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Lawyer Up – The Slow But Steady Rise of Legal Expense Insurance in Canada

By Sara Tatelman

Roger Bickers first heard of legal expense insurance about 15 years ago when a neighbour’s stone wall toppled over and crushed his German brother-in-law’s trailer. Bickers, now a senior account executive at Heart Lake Insurance in Brampton, Ont., started to freak out, but his brother-in-law stayed calm, explaining he was insured.

“So I’m thinking it’s a property claim on his trailer,” Bickers says. “I’m thinking what we’d do here is I’d phone my house insurance company and I’d say, ‘Hey, my little mobile trailer in the back, I need to make a comprehensive claim, something fell on it.’” But that wasn’t his brother-in-law’s game plan at all.

According to Bickers, his brother-in-law said, “I told my neighbour he’s got five days to tell me he’s going to pay (for the damages) or I’m going to sue him with my legal expense insurance.”

“What the hell’s that?” replied Bickers.

Legal expense insurance (LEI)—which 44 percent of German households buy, according to a University of Toronto review of access to civil justice—provides policyholders with legal advice, as well as funding for legal representation.

The first step to any claim is a call to the insurer’s legal advice line, prompting a lawyer to assess the situation and provide rudimentary advice. “Most insurance companies don’t want to hear from clients because if they do it’s a claim,” says Kevin Le Messurier-Girling, president of Sterlon Underwriting Managers, an LEI loss-adjusting firm in Oshawa, Ont. that primarily works with Lloyd’s of London coverholders in Canada. With “legal expense insurance, you want to hear from the client because you want them to be using the legal advisory service. They’re risk-managing their own business, which means we have a chance to nail a small problem… before it becomes a much larger issue.”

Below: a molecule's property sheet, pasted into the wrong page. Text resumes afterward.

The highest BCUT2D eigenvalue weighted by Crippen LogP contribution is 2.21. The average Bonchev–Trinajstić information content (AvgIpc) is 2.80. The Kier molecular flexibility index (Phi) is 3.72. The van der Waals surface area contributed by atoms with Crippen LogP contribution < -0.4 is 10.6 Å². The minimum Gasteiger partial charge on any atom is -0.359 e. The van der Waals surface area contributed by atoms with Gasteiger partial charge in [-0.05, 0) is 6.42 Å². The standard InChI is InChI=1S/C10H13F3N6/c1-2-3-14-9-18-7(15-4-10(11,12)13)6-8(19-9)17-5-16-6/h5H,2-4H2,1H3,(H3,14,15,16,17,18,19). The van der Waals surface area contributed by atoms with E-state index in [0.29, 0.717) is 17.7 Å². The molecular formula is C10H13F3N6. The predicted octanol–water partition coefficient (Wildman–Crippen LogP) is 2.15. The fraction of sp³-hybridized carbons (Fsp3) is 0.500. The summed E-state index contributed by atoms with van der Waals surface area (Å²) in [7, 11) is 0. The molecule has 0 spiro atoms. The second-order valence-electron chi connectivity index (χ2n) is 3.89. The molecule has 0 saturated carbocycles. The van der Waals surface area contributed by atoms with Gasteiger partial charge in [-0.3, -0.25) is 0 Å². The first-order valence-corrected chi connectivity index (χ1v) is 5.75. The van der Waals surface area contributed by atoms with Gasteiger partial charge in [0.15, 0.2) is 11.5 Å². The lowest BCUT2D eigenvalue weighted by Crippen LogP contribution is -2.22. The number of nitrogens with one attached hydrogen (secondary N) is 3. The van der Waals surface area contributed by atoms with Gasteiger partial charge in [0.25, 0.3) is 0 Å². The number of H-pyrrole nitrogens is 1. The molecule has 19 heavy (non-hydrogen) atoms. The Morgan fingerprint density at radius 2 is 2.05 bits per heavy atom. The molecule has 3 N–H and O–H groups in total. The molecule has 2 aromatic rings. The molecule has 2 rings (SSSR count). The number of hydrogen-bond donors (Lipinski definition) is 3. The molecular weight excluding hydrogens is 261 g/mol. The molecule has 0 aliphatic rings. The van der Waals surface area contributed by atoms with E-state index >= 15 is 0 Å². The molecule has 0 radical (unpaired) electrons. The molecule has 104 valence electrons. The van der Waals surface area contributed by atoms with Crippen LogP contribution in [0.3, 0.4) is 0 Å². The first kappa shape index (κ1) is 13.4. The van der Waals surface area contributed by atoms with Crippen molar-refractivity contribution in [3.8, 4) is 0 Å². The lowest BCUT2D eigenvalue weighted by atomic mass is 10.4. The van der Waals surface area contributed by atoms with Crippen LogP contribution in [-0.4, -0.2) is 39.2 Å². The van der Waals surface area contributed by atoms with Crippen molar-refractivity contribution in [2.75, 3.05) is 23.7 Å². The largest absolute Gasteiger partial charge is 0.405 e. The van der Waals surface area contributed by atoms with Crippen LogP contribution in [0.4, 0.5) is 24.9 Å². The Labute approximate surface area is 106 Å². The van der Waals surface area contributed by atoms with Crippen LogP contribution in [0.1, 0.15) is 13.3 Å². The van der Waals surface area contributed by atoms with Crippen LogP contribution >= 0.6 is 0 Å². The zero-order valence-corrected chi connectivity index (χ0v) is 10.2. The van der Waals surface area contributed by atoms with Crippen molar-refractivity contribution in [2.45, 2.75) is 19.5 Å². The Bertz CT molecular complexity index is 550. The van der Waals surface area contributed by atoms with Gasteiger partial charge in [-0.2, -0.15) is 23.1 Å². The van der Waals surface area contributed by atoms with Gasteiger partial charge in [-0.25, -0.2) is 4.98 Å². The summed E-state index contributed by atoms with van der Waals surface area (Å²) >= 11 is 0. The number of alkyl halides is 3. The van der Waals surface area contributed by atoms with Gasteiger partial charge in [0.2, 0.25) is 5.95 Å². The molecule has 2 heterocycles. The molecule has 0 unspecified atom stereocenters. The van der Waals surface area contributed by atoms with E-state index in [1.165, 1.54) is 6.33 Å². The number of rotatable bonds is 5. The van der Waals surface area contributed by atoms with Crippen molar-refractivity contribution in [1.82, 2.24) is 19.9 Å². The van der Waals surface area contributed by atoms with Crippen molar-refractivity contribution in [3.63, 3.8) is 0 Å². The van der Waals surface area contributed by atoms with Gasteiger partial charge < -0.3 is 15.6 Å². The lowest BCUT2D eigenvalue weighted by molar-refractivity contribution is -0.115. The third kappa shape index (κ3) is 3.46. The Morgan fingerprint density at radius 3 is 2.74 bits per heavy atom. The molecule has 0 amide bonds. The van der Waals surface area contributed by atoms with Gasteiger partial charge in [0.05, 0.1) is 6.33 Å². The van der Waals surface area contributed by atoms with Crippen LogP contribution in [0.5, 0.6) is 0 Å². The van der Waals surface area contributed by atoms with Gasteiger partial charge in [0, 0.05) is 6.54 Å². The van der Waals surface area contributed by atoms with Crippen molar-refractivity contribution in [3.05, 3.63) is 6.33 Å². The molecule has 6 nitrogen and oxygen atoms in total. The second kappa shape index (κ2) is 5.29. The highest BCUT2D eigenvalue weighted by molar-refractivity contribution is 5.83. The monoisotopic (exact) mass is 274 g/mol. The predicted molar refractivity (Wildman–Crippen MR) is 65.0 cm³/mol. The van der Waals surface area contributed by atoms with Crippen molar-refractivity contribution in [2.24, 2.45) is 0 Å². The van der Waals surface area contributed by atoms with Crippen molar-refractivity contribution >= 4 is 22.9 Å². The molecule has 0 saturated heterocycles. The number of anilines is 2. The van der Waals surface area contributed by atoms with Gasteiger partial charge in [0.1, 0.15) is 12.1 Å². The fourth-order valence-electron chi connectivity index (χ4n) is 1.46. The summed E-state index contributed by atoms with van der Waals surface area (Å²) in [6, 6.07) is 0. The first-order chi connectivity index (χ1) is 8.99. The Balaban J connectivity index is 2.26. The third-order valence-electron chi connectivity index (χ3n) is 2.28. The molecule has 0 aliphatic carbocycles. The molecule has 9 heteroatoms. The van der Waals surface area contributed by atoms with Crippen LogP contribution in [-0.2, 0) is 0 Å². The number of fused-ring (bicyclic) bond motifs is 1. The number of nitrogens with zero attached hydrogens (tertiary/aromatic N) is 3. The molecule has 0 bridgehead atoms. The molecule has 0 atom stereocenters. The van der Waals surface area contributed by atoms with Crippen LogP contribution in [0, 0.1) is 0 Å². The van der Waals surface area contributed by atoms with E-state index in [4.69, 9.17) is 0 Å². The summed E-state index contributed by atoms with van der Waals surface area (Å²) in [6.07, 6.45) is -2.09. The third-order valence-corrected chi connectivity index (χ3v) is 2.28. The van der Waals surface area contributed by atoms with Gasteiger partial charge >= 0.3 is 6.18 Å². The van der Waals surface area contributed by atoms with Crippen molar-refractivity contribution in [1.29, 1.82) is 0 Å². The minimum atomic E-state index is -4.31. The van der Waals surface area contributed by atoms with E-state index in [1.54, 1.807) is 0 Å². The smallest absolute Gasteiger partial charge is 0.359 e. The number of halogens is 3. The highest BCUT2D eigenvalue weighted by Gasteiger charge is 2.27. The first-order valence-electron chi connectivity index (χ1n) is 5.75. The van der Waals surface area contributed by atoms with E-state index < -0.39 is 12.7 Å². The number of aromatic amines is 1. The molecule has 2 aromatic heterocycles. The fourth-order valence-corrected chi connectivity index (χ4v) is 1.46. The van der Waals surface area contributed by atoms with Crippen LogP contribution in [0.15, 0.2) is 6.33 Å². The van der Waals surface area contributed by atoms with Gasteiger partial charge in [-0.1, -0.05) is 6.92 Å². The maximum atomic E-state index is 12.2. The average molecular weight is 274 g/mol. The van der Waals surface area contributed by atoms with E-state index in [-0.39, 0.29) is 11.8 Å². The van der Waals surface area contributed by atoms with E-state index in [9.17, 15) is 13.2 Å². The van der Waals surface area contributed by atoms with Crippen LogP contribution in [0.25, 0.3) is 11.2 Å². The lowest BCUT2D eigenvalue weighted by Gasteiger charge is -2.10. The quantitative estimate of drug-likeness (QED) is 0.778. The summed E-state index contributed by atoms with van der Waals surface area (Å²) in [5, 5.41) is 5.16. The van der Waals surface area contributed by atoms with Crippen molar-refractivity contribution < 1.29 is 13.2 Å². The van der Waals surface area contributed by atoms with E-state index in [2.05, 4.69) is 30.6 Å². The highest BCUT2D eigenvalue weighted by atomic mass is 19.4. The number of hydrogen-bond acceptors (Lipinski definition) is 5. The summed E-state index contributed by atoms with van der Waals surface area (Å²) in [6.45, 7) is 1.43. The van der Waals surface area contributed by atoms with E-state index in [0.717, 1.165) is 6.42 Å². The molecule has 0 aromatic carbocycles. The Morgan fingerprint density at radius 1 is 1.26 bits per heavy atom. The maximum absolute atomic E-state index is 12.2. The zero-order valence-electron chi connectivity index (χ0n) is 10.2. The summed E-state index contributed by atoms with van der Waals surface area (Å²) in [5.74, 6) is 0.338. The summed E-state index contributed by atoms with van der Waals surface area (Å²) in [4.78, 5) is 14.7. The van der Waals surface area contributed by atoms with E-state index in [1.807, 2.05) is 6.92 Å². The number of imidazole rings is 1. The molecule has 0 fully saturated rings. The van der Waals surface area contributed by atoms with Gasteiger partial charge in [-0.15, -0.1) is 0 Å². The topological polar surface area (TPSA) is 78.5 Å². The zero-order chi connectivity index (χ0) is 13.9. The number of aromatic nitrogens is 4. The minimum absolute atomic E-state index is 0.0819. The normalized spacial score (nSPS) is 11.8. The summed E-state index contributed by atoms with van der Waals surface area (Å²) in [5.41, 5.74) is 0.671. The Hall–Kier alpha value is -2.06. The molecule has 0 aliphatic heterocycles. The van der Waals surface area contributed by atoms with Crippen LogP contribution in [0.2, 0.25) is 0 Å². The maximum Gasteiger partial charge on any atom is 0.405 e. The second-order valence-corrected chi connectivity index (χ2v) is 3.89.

If the problem can’t be solved with a phone call, the advice line contact will set up an appointment between the customer and an appropriate panel lawyer. There can be some flexibility in the choice, but a client hiring their cousin who’s a real estate specialist for an employment law issue is strictly verboten. Of course, the insured’s problem must be covered by their policy, which usually means no willful acts, and separate policies for personal and professional matters.

“There are nuances within the policy wordings between each of these companies,” says Bickers. “So for instance, (one insurer) may say we cover contractual disputes but you have to enter into the contract after the policy starts. In other words, if you’re already leasing your studio, it’s not going to be covered under our contractual disputes. While [another] may say we cover contractual disputes even if your lease exists as long as there’s not any action on your dispute for (the first) 60 days in the policy.”